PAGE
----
Thursday, December 7

Viral speech: Michigan Sen. Mallory McMorrow fires back at colleague’s ‘grooming’ accusation

LANSING, Mich. – A Michigan state senator’s passionate speech has gone viral after she took to the Senate Floor to defend herself against unsubstantiated claims made by another lawmaker in a campaign email.

Democratic Michigan Sen. Mallory McMorrow on Tuesday addressed the state Senate in response to an unproven allegation that she wants to “groom and sexualize kindergartners.” The accusation was made in a fundraising email earlier this week by Republican state legislator Lana Theis, who represents the state’s 22nd district — all of Livingston County and part of Washtenaw County.


“Senator Lana Theis accused me by name of grooming and sexualizing children in an attempt to marginalize me for standing up against her marginalizing the LGBTQ community,” McMorrow tweeted alongside her remarks, which have garnered more than 8 million views in less than 24 hours.

“I sat on it for a while wondering why me? Then I realized … I’m the biggest threat to your hollow, hateful scheme,” McMorrow wrote, addressing Theis. “Because you can’t claim that you’re targeting marginalized kids in the name of ‘parental rights’ if another parent is standing up and saying no.”

The feud between Theis and McMorrow — who represents cities like Royal Oak and Troy in the 13th district — reportedly began after the Democrat responded to the Republican state senator’s prayer delivered on the Senate Floor last week, which claimed, in part, that children are “under attack” from progressive ideals. In response to McMorrow’s critique, Theis called out the Democratic lawmaker in a campaign email directly, making claims using polarizing language without any evidence to back them up.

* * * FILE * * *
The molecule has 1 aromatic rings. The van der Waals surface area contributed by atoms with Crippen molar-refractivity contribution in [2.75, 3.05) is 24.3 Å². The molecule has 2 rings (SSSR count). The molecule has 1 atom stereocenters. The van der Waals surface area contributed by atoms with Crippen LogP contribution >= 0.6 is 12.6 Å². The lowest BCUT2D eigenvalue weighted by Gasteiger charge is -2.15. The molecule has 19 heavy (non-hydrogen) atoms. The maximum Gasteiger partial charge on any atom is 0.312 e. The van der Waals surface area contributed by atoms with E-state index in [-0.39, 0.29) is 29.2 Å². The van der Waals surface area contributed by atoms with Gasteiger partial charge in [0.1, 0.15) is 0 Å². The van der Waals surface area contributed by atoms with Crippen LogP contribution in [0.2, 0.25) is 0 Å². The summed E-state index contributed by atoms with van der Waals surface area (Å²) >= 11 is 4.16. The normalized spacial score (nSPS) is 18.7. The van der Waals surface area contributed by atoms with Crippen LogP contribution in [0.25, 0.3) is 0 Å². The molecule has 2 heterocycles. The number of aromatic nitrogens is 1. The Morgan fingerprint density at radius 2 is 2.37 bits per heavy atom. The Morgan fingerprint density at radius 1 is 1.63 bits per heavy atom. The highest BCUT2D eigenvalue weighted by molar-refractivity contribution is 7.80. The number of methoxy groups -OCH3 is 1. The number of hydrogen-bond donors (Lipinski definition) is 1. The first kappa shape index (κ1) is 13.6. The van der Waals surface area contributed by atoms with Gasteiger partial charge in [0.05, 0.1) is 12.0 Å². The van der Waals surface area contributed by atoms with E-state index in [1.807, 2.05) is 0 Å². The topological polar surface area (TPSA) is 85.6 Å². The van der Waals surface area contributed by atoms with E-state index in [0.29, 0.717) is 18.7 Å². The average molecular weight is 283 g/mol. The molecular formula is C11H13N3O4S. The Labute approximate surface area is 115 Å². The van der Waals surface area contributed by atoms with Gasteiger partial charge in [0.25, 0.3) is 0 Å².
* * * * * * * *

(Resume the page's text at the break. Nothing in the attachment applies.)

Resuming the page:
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“These are the people we are up against,” Theis wrote. “Progressive social media trolls like Senator Mallory McMorrow (D-Snowflake) who are outraged they can’t teach can’t groom and sexualize kindergartners or that 8-year-olds are responsible for slavery.”

The term “grooming” has become a buzzword widely used by GOP lawmakers across the U.S. who are pushing to restrict how public schools address sexual orientation and gender identity. Opponents of these education laws argue that using such rhetoric inappropriately equates teaching materials and educators with pornography and even pedophilia in an attempt to make education a political wedge issue.

The issue taken up by conservative lawmakers and states is similar to their efforts to ban the teaching of the often misunderstood “critical race theory” in U.S. schools, which Theis underscored in her campaign email.


McMorrow denounced Theis’ claims, saying, as a parent, she wants her daughter to be supported and respected for “whoever she becomes,” and argues that people who are “different are not the reason our roads are in bad shape, or healthcare costs are too high, or teachers are leaving the profession.”

“I am a straight, white, Christian, married, suburban mom who knows that the very notion that learning about slavery or redlining or systemic racism means that children are being taught to feel bad or hate themselves because they are white is absolute nonsense,” McMorrow said. “No child alive today is responsible for slavery. No one is this room is responsible for slavery. But each and every single one of us bears responsibility for writing the next chapter of history. We decide what happens next, and how we respond to history and the world around us.

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“We are not responsible for the past. We also cannot change the past. We can’t pretend that it didn’t happen, or deny people their very right to exist.”


Related: Talk of race, sex in schools divides Americans: AP-NORC poll

The Democratic state legislator called out GOP lawmakers for focusing on divisive topics and laws, instead of fixing the “real issues that impact peoples lives.”

“Call me whatever you want. I know who I am. I know what faith and service mean, and what it calls for in this moment,” McMorrow said. “We will not let hate win.”

State Sen. Theis’ office did not immediately respond for comment.

Click here to watch the full speech.

Explainer: So much buzz, but what is critical race theory?

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